Corsetry often proves to be a problem for museums that do costumed interpretation. Volunteers and museum staff who are eager to teach history to the public may or may not be eager to lace up a garment that's been demonized for centuries. It can be a little unnerving, and it can take some getting used to!
At Clermont, we do our share of costumed interpretation, and we have been lucky to be able to cajole our staff into the appropriate corsets and stays. Actually, quite a number of our staff have been curious or even downright excited to try on their first steel-boned undergarment. And on the opposite end of the spectrum, one or two have presented some pretty good reasons why they need to go without. We are grateful to our skilled volunteers and staff so we try to find the best solution for each person.
Of course it is!
Presenting the most accurate costumes we are capable of means a long process of learning and replicating each detail--from the right corset to the right ruffle. It's an ongoing process, and it's part of our commitment (and a museum's purpose) to interpret history accurately.
That means not just putting our staff in any old corset, but making sure they have the right one for their time period. Just as the shape of the skirts changed the silhouette every decade or so throughout the past two centuries, the shape of the torso (and the foundations underneath) changed too.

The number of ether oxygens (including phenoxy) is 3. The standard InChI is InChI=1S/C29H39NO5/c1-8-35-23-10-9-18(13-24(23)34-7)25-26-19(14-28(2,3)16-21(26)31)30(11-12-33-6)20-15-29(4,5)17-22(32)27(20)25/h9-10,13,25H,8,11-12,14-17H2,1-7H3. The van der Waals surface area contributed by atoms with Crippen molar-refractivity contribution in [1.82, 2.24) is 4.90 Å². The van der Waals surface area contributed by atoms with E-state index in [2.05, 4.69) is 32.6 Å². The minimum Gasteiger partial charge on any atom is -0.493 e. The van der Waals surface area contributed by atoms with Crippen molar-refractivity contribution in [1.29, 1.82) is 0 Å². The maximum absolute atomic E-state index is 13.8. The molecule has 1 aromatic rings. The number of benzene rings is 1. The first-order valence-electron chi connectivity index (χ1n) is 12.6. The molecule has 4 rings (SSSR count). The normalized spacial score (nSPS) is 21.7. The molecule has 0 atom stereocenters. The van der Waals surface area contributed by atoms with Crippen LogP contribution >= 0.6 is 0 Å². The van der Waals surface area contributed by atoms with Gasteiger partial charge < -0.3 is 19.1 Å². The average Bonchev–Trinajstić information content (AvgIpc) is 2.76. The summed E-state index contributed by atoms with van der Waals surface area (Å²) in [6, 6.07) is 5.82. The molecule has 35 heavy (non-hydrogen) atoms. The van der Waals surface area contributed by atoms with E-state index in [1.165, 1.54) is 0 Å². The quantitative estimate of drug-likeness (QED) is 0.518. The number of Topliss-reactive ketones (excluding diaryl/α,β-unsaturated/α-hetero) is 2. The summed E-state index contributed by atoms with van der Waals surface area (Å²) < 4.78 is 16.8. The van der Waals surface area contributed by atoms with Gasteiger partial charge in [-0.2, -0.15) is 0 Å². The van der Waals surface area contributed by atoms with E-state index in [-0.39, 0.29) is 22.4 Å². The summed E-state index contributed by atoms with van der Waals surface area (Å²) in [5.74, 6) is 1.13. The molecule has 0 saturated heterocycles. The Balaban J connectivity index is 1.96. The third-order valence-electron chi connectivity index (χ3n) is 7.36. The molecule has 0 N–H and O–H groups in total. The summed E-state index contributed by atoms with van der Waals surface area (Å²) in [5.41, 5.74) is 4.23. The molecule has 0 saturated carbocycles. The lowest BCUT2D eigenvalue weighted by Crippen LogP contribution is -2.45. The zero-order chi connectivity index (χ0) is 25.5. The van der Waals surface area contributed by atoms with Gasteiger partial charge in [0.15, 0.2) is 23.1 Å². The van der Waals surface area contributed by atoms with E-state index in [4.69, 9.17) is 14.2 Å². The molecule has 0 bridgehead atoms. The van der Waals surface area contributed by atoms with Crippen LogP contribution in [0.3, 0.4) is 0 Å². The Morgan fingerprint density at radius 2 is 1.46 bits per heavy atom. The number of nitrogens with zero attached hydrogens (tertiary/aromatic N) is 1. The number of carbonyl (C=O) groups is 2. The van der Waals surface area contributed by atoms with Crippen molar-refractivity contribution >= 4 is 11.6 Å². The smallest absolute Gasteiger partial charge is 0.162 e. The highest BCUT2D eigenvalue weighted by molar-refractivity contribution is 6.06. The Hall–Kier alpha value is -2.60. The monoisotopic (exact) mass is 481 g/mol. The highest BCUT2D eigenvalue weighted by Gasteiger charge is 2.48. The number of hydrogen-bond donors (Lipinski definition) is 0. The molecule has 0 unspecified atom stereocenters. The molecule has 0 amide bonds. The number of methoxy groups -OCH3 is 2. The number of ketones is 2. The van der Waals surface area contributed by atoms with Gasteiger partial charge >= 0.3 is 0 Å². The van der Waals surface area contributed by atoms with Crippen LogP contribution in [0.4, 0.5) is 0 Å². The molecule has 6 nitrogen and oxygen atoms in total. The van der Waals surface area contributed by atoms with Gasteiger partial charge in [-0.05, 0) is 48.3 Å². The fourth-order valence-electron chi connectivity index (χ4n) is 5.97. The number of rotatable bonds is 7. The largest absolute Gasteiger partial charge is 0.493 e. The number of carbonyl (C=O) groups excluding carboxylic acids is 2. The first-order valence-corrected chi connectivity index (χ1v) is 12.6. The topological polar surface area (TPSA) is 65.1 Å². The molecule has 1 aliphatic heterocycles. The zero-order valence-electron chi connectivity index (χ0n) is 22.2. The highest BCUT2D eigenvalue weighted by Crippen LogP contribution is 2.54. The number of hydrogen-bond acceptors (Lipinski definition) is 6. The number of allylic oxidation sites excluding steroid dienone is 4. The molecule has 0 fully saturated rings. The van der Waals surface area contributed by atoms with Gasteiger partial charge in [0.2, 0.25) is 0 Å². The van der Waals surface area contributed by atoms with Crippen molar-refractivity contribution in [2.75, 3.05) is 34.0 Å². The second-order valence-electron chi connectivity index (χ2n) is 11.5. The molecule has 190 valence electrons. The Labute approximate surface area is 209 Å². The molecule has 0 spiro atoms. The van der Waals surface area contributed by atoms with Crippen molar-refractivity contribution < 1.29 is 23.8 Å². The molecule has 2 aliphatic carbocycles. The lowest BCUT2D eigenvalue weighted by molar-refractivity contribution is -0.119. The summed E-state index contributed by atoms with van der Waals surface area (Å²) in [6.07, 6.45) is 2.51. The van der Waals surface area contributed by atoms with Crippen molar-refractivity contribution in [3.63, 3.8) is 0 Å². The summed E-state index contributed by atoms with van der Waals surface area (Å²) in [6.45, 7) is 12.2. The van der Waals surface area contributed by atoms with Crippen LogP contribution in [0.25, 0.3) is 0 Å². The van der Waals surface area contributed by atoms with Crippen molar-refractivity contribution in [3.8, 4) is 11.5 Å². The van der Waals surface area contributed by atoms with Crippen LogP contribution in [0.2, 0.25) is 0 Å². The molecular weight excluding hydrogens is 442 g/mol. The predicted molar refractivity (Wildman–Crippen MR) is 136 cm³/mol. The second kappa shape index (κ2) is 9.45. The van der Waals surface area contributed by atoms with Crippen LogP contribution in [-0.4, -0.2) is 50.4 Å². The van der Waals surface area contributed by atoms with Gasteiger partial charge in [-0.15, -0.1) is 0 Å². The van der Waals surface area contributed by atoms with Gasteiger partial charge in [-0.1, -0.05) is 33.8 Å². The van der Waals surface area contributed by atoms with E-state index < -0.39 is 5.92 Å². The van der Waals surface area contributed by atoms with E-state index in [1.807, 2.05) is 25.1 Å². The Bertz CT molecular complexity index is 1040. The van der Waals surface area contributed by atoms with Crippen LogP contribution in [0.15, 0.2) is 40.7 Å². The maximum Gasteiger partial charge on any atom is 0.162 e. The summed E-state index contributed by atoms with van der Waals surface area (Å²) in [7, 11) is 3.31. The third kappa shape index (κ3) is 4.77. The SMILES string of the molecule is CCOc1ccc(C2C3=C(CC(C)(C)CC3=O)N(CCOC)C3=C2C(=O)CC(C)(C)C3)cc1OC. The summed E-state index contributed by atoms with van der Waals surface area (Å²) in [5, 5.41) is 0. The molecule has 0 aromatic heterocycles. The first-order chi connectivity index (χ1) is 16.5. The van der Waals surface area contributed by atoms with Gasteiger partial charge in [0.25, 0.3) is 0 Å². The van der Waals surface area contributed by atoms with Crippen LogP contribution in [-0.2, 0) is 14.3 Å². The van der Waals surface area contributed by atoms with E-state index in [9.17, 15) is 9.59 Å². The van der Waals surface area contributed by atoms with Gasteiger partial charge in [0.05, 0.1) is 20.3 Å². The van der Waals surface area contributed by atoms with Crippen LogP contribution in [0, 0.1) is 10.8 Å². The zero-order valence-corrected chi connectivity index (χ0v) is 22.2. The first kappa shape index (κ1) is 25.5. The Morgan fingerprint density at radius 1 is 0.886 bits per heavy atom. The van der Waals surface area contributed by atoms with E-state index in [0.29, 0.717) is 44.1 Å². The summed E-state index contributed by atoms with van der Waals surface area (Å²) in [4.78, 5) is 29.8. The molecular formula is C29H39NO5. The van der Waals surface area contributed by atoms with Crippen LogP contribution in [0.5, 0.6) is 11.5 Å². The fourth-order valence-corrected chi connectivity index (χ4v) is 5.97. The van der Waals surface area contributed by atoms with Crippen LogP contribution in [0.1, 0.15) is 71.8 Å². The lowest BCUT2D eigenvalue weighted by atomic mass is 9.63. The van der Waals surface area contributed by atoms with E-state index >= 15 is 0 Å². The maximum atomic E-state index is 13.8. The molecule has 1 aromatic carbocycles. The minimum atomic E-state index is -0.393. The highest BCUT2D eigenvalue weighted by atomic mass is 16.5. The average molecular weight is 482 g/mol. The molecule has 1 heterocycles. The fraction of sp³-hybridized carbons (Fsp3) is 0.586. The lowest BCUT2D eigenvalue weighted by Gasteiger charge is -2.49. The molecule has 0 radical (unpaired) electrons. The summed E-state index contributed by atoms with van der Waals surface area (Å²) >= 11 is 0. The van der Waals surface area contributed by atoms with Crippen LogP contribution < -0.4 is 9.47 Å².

Just like most women today have given up the iconic "bullet bra" of the 1950s, women of the past were conscious that an out-of-date corset would make them look out of date too, as shown in the 1901 corset ad below at left. Much more important than just compressing the waist, corsets "corrected" the figure, pushing bust, waist, and hips into a fashionable configuration.
So for each era of costume that Clermont interprets, we have purchased or made the right gowns and the right corsets.
It's taken us 10 years to get where we are, and we've decided to share what we've learned so far. To that end, we'll be hosting a lecture entitled Corsets: Building Fashion from the Inside Out on March 14, 2015 at the beautiful and historic Hudson Opera House at 2:30pm. Three live models will demonstrate what a different a corset can make--even without tight lacing--in the look of an historical costume, and Clermont's costume historian Kjirsten Gustavson will give an illustrated talk about the changes corsets underwent during the two centuries that Clermont was the home of the Livingston family.
Please call early. Clermont's costume lectures often sell out! (518) 537-4240